The term “differential signal processing” can be found in “Design of analog integrated circuits and systems” by Kenneth R. Laker & Willy M. C. Sansen, McGraw-Hill publishers, ISBN 0-07-036060-X, page 456ff.). The term “quasi-differential” is frequently used by the applicant in connection with this subject.

If the device for generating the positive output current (Iout+) and the negative output current (Iout−) by subtracting the interference signal (Icor) from a copy of the positive input current (Iin+) or, respectively, from a copy of the negative input current (Iin−) has at least one complementary current mirror (M11, M14; M12, M15; M13, M16), then both positive and negative interference signals can be subtracted.

Other features that are considered as characteristic for the invention are set forth in the appended claims.

Although the invention is illustrated and described herein as embodied in a current mirror and method for operating a current mirror, it is, nevertheless, not intended to be limited to the details shown because various modifications and structural changes may be made therein without departing from the spirit of the invention and within the scope and range of equivalents of the claims.

The construction and method of operation of the invention, however, together with additional objects and advantages thereof, will be best understood from the following description of specific embodiments when read in connection with the accompanying drawings.

BRIEF DESCRIPTION OF THE DRAWINGS

FIG. 1 is a schematic circuit diagram of a quasi-differential current mirror;

FIG. 2 is a schematic circuit diagram of a fully differential current mirror based on a differential stage;

FIG. 3 is a schematic circuit diagram of a generalized basic circuit diagram of a fully differential current mirror according to the invention;

FIG. 4 is a schematic circuit diagram of an exemplary embodiment of a fully differential current mirror according to the invention;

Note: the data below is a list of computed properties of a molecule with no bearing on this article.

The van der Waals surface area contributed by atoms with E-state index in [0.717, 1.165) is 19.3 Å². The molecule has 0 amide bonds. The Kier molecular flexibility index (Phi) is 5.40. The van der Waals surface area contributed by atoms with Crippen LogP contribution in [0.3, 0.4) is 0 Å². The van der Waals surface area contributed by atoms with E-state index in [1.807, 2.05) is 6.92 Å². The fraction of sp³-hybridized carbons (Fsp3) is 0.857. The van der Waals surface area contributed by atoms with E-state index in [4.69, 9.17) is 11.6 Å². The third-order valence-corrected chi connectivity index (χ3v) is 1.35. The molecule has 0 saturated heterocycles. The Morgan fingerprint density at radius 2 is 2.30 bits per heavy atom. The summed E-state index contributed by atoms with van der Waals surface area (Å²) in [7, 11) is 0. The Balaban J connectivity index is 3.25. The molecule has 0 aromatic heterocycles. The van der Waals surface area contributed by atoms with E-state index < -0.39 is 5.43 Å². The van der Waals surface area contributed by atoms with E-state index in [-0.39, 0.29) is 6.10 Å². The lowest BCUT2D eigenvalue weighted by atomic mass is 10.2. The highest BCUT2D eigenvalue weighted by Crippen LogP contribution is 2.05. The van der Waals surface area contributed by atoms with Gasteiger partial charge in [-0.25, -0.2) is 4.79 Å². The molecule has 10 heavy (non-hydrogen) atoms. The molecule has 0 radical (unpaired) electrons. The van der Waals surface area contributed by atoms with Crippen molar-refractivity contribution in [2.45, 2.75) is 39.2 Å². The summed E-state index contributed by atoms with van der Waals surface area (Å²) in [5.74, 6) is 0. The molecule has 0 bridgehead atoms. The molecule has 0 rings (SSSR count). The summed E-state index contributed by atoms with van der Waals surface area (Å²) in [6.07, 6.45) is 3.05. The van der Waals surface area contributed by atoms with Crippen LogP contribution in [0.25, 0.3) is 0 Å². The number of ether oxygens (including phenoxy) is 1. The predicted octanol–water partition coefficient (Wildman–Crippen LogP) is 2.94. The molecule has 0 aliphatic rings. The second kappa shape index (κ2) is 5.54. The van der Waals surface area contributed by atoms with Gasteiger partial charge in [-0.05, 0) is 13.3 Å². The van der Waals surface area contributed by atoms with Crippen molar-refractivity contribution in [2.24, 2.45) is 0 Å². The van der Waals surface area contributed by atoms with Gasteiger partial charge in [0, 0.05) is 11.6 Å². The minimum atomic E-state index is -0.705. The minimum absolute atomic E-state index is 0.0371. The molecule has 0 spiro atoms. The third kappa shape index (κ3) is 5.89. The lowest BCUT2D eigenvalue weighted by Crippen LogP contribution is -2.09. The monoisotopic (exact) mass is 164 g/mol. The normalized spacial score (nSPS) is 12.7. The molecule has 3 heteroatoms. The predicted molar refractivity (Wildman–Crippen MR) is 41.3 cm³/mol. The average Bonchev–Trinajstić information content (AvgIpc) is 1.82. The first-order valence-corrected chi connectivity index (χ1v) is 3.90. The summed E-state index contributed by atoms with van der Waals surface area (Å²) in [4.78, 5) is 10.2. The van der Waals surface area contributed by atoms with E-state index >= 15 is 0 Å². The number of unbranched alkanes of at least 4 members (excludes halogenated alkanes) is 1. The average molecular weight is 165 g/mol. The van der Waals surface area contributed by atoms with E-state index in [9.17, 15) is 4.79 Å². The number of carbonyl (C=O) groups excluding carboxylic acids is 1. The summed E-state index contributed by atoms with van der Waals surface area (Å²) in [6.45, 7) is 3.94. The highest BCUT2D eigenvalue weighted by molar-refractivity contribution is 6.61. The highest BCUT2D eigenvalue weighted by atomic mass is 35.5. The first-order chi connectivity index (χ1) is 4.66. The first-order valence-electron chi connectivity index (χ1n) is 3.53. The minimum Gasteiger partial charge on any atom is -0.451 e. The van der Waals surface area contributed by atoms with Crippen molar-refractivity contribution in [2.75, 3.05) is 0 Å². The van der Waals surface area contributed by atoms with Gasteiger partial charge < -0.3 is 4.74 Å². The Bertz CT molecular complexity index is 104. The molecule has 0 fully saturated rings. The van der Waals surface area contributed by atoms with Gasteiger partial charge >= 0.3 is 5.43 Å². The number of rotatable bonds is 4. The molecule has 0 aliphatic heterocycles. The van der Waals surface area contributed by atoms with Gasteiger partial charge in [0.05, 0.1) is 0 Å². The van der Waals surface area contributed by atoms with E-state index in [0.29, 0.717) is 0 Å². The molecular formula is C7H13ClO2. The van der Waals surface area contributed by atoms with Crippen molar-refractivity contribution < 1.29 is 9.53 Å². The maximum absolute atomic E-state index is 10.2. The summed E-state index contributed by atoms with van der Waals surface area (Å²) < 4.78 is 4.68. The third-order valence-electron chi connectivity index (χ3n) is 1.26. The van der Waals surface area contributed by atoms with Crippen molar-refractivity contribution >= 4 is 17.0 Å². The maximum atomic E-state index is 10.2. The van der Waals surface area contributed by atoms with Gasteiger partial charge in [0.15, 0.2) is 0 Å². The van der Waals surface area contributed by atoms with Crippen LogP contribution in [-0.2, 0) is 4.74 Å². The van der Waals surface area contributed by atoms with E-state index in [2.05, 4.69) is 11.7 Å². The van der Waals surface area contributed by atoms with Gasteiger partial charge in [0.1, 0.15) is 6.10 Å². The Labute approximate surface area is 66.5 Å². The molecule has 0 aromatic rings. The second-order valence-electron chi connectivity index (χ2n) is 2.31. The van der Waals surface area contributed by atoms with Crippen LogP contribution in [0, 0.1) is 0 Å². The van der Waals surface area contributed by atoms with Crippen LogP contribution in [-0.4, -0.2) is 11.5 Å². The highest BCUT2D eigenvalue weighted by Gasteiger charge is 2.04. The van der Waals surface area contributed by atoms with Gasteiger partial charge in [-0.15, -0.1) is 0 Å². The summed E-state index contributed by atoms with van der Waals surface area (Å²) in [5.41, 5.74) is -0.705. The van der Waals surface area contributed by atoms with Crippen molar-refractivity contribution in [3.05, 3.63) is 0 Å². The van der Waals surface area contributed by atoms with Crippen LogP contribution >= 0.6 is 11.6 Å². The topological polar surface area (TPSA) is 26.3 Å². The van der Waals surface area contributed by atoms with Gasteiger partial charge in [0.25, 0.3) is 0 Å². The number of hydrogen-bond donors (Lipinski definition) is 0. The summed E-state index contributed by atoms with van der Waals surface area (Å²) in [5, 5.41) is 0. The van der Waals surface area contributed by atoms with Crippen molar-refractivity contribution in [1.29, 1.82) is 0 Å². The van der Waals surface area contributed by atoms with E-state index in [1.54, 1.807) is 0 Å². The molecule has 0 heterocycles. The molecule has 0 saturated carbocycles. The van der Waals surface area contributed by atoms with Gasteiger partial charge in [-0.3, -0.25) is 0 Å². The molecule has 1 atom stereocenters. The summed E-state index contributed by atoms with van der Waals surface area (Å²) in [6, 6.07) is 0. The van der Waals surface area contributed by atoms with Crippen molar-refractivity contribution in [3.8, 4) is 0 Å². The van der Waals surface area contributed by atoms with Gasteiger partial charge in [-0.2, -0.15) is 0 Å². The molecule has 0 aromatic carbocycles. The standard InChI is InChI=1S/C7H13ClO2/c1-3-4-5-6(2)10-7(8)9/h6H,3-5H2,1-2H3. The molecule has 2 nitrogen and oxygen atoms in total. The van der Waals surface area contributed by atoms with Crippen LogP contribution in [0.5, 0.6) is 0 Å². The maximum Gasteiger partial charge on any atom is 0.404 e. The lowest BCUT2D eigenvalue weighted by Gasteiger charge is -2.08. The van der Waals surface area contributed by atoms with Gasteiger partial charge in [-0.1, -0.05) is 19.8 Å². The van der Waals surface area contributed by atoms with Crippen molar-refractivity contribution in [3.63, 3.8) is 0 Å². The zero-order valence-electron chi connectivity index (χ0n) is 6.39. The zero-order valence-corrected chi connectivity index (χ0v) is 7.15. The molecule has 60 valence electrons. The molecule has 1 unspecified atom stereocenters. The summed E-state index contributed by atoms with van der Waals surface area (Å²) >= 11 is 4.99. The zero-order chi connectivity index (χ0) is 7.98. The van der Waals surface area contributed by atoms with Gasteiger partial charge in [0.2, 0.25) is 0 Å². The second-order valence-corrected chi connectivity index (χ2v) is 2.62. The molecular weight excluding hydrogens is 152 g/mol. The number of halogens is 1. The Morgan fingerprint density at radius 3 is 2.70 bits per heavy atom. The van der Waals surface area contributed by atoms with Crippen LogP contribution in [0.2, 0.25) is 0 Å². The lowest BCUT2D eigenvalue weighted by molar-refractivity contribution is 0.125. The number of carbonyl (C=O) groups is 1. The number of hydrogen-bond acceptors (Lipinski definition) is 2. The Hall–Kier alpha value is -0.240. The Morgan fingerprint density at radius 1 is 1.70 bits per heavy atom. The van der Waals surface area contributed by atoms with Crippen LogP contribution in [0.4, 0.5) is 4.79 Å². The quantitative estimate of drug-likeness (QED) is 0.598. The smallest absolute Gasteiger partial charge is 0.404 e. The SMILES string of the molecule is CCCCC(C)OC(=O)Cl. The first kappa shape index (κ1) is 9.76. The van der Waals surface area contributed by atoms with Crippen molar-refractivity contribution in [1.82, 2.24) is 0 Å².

FIG. 5 is a schematic circuit diagram of a circuit configuration for simulating the behavior of the circuit of FIG. 4;

FIG. 6 is a schematic circuit diagram of a configuration for simulating the behavior of a preferred current mirror according to the invention; and

FIG. 7 is a graph illustrating a time-dependence of currents in the circuit of FIG. 5.

DESCRIPTION OF THE PREFERRED EMBODIMENTS

Referring now to the figures of the drawings in detail and first, particularly to FIG. 1 thereof, there is shown a quasi-differential current mirror, which makes it possible to form a differential signal between various circuit components.

FIG. 2 shows a possibility of how a fully differential current mirror can be constructed by using a differential stage. Such a current mirror is described, for example, from Bengt Jonsson, “Switched-Current Circuits: from Building Blocks to Mixed Analog-Digital Systems.” lecture in the Department of Electronics, Electronic System Design, Electrum 229, Isafjordsgatan 22-26, S-164 40 Kista, Sweden on Jan. 25, 1999. The following text illustrates particular problems in such a current mirror circuit. This circuit is particularly complex with respect to construction. Wideband applications in which high-frequency currents must be balanced present problems in this circuit because the current balancing is not fast enough or accurate enough.